Front Page Titles (by Subject) 5: The Element of Change in the Socialist Economy - Socialism: An Economic and Sociological Analysis
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5: The Element of Change in the Socialist Economy - Ludwig von Mises, Socialism: An Economic and Sociological Analysis 
Socialism: An Economic and Sociological Analysis, trans. J. Kahane, Foreword by F.A. Hayek (Indianapolis: Liberty Fund, 1981).
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The Element of Change in the Socialist Economy
It should be already sufficiently clear from what has been said, that under Socialism, as under any other system, there could be no perfectly stationary state. Not only incessant changes in the natural conditions of production would make this impossible; quite apart from these, incessant dynamic forces would be at work, in changes in the size of the population, in the demand for commodities, and in the quantity of capital goods. One cannot conceive these factors eliminated from the economic system. It is thus unnecessary to inquire whether these changes would also involve changes in the organization of labour and the technical processes of production. For, once the economic system ceases to be in perfect equilibrium it is a matter of indifference whether actual innovations are thought of and put into practice. Once everything is in a state of flux, everything which happens is an innovation. Even when the old is repeated, it is an innovation because, under new conditions, it will have different effects. It is an innovation in its consequences.
But this is not in the least to say that the socialist system will be a progressive system. Economic change and economic progress are by no means one and the same thing. That an economic system is not stationary is no proof that it is progressing. Economic change is necessitated by the fact of changes in the conditions under which economic activity takes place. When conditions change the economic system must change also. Economic progress, however, consists only in change which takes place in a quite definite direction, towards the goal of all economic activity, e.g. the greatest possible wealth. (This conception of progress is quite free from implications of subjective judgment.) When more, or the same number of people are better provided for, then the economic system is progressive. That the difficulties of measuring value make it impossible to measure progress exactly, and that it is by no means certain that it makes men “happier,” are matters which do not concern us here.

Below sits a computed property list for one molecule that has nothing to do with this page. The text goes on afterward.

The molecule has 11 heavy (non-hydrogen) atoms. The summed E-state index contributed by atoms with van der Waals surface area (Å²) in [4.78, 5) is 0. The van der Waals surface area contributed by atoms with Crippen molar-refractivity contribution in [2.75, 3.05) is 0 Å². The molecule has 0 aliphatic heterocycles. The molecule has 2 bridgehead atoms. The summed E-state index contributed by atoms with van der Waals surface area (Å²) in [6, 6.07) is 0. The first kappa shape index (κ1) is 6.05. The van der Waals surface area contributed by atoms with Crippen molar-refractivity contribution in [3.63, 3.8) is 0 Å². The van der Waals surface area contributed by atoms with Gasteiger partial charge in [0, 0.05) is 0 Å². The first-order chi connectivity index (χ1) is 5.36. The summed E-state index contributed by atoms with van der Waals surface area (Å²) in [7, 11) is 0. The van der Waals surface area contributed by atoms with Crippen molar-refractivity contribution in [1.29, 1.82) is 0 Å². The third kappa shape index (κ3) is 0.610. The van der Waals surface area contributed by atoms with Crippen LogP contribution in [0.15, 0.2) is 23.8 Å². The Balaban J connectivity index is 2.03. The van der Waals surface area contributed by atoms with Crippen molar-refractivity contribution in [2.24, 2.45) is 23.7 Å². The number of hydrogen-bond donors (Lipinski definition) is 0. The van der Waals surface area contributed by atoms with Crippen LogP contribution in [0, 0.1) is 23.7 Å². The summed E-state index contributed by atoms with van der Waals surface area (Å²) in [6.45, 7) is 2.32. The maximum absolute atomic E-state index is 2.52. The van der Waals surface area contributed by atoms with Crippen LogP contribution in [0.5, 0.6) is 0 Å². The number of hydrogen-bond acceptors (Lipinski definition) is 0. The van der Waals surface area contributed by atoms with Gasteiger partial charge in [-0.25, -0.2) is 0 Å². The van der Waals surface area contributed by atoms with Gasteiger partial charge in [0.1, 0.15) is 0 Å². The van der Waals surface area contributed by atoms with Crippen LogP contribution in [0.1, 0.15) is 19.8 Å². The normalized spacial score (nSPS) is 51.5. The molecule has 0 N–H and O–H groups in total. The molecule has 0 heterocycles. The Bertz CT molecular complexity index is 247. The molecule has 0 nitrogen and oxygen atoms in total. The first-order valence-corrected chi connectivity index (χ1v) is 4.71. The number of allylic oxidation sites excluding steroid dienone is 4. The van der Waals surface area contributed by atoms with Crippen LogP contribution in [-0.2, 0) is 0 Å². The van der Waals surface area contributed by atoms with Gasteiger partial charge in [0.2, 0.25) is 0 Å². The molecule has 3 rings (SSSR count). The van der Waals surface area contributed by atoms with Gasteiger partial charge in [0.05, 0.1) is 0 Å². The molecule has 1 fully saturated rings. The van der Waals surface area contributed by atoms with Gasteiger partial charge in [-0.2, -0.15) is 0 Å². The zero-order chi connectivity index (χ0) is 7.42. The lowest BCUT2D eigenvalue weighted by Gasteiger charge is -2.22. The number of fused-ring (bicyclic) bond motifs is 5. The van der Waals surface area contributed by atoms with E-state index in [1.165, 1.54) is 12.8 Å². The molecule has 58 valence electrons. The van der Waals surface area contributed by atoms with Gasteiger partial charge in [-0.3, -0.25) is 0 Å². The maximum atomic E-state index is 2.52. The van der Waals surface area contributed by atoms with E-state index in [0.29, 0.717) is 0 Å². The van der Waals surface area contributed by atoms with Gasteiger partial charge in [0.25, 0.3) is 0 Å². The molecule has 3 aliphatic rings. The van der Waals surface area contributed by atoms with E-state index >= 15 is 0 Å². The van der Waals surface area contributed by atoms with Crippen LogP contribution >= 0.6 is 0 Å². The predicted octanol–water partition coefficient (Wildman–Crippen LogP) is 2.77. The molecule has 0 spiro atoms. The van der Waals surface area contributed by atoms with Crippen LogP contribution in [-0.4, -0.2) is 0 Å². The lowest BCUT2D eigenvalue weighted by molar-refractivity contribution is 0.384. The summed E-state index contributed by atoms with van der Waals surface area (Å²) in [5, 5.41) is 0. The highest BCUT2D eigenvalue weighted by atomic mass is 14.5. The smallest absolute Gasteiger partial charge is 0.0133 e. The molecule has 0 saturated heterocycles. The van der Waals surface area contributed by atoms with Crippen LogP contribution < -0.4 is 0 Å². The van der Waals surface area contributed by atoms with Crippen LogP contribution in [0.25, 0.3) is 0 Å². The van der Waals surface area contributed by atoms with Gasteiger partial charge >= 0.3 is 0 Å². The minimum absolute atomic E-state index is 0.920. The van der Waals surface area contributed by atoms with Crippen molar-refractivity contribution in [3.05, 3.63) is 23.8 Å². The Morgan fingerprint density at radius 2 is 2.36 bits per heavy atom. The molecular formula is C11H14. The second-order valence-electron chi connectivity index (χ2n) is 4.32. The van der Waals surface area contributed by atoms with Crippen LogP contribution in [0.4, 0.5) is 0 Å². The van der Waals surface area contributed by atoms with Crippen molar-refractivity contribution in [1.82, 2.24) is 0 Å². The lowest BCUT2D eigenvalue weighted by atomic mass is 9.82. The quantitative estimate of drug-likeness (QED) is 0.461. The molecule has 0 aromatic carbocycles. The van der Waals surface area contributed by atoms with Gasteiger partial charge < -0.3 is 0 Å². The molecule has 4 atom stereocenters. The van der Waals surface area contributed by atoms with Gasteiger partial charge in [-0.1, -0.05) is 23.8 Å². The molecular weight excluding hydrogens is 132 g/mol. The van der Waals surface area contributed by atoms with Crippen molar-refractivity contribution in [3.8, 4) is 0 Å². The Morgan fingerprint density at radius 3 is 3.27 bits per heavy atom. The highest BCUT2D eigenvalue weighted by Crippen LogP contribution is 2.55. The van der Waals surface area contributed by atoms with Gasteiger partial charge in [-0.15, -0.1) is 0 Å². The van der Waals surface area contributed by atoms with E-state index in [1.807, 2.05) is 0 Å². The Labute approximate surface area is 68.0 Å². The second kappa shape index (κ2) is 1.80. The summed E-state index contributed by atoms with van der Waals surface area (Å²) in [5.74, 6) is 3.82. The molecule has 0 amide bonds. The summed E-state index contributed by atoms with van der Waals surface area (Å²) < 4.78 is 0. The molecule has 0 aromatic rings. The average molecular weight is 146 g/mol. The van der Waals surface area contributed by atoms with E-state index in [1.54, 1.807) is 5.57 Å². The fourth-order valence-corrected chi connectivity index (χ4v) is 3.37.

Progress can take place in many ways. Organization can be improved. The technique of production can be made more efficient, the quantity of capital can be increased. In short, many paths lead to this goal.88 Would socialist society be able to follow them?
We may assume that it would entrust the most suitable people to direct production. But, however, talented they were, how would they be able to act rationally if they were unable to reckon, to make calculations? On this difficulty alone Socialism must surely founder.
[88. ]On the difficulties a socialist economy must put in the way of the invention and, even more, of the realization of technical improvements, see Dietzel, Technischer Fortschritt und Freiheit der Wirtschaft (Bonn and Leipzig, 1922), pp. 47 ff.